In the #2 position is Apna Ghar, which provides critical, comprehensive, culturally competent services, and conducts outreach and advocacy across communities to end gender violence. It is a human rights organization that offers a full range of legal, social, protective, and support assistance to survivors as they begin their journeys of healing and empowerment.
Apna Ghar's signature fundraising events include Taste for Life, a gala celebration honoring survivors, and Stride Against Violence, a 5K run and walk to commemorate National Domestic Violence Awareness Month. You can support the mission by hosting your own fundraiser, requesting donations in lieu of birthday or wedding gifts, organizing a donation drive, or coordinating a happy hour.
At #3 is the Women's Center and Shelter of Greater Pittsburgh, a leader in providing safety, shelter, support and guidance to all survivors of intimate partner violence. It offers hope and healing to survivors and children who have suffered from the devastating effects of domestic abuse including refugee, immigrant, limited-English speaking, and LGBTQ individuals.
It offers hope and healing to survivors and children who have suffered from the devastating effects of domestic abuse including refugee, immigrant, limited-English speaking, and LGBTQ individuals.
The Women's Center and Shelter of Greater Pittsburgh offers a wide range of expert supportive services, including a 24-hour hotline, emergency family shelter, and legal advocacy. You can sign up to be a direct service volunteer and interact directly with clients by providing hospitality and security, child care, co-facilitating support or intervention groups, and immediate needs coordination.
Entering the list at #4 is Move the Dial, which works to increase the participation and leadership of all women in tech. In partnership with Feminuity, a diversity consulting firm, its Retaining Women Working In Tech Playbook is centered around inclusion, intention, and investment, and is a resource for companies of all sizes. Tips include providing mentorship opportunities, developing systems and processes, and open communication.
The Move the Dial Global Summit offers thought leadership from change-makers and industry leaders who champion diversity, networking opportunities, and an inclusive environment that works to remove barriers of participation. You can join the movement by taking its Masterclasses, listening to the Dial Moving podcast, and speaking at local events.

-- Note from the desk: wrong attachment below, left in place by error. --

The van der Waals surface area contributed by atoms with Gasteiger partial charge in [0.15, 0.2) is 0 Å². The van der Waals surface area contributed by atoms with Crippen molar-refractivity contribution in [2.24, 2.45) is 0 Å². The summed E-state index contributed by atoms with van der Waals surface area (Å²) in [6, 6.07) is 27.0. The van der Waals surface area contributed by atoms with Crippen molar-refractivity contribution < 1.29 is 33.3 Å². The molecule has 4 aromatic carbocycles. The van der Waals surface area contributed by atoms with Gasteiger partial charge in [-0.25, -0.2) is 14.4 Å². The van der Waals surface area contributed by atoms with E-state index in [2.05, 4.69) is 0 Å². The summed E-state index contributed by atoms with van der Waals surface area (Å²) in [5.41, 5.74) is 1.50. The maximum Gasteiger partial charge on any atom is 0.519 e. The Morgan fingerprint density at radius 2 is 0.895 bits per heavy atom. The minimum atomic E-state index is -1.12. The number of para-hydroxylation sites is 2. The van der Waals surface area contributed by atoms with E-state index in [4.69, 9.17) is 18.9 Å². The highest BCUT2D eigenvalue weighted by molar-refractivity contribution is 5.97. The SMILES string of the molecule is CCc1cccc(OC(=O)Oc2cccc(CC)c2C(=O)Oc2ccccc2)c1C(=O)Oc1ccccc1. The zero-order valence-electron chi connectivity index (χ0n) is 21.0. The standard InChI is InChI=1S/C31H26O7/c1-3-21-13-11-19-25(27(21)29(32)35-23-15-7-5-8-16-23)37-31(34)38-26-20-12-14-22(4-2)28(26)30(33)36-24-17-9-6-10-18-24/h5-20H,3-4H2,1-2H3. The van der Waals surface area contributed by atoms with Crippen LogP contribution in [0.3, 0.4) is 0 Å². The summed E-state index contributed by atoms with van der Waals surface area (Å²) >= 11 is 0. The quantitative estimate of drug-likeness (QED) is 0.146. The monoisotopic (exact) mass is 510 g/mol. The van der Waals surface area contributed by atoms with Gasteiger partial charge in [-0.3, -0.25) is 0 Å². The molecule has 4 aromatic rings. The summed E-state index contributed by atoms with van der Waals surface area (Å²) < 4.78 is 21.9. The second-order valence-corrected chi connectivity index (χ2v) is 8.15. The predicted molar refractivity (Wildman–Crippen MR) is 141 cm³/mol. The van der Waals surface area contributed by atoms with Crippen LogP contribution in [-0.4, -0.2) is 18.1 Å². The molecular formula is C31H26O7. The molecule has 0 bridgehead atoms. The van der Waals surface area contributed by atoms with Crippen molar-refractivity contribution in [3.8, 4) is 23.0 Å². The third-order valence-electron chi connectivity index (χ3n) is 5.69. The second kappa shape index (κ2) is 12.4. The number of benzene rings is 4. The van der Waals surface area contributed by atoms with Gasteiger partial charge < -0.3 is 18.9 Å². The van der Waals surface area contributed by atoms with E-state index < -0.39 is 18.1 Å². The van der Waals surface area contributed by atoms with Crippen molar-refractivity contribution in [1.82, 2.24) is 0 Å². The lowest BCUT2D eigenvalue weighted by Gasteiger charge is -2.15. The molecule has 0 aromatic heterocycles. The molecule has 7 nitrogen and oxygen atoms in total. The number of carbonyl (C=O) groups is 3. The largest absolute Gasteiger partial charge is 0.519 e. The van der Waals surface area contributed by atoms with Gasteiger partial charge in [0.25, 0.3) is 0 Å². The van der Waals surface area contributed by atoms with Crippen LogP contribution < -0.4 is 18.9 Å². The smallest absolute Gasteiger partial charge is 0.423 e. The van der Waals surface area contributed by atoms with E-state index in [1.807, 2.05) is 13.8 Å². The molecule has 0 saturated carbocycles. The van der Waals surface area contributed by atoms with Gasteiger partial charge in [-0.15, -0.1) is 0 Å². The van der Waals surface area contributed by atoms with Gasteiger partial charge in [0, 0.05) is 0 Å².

You can join the movement by taking its Masterclasses, listening to the Dial Moving podcast, and speaking at local events.
Coming in at #5 is Women's March Chicago, which supports critical issues that affect women and girls, including equal pay, racial justice, affordable health care, access for persons with disabilities, mass incarceration, immigrant rights, and freedom from violence.
Gallery of Issues is an opportunity for participants to learn, activate, and mobilize across their neighborhoods and communities around the subjects that matter to them. Among the key topics the initiative focuses on are climate justice, gun violence prevention, women's health rights and access, and voting. You can show your support for Women's March Chicago by purchasing items from its boutique, including t-shirts, hats, and buttons.
Finishing up the list at #6 is The BOMA Project, which works with women living in extreme poverty in the arid and semi-arid lands of Africa, which are considered one of the poorest places on the planet. The organization helps to empower women, build resilient families and communities, and instill hope. It provides grants as a simple and inexpensive way to help get small sustainable businesses up and running.
It provides grants as a simple and inexpensive way to help get small sustainable businesses up and running.
The Rural Entrepreneur Access Project implements a holistic series of sequenced interventions, with a timed exit strategy and defined criteria to ensure long-lasting success for participants and their communities. Businesses built as a result of the initiative include a butcher shop and kiosks for basic goods such as flour, sugar, and potatoes. You can make monetary donations to The BOMA Project to fund program costs and help provide business, financial, and life skills training.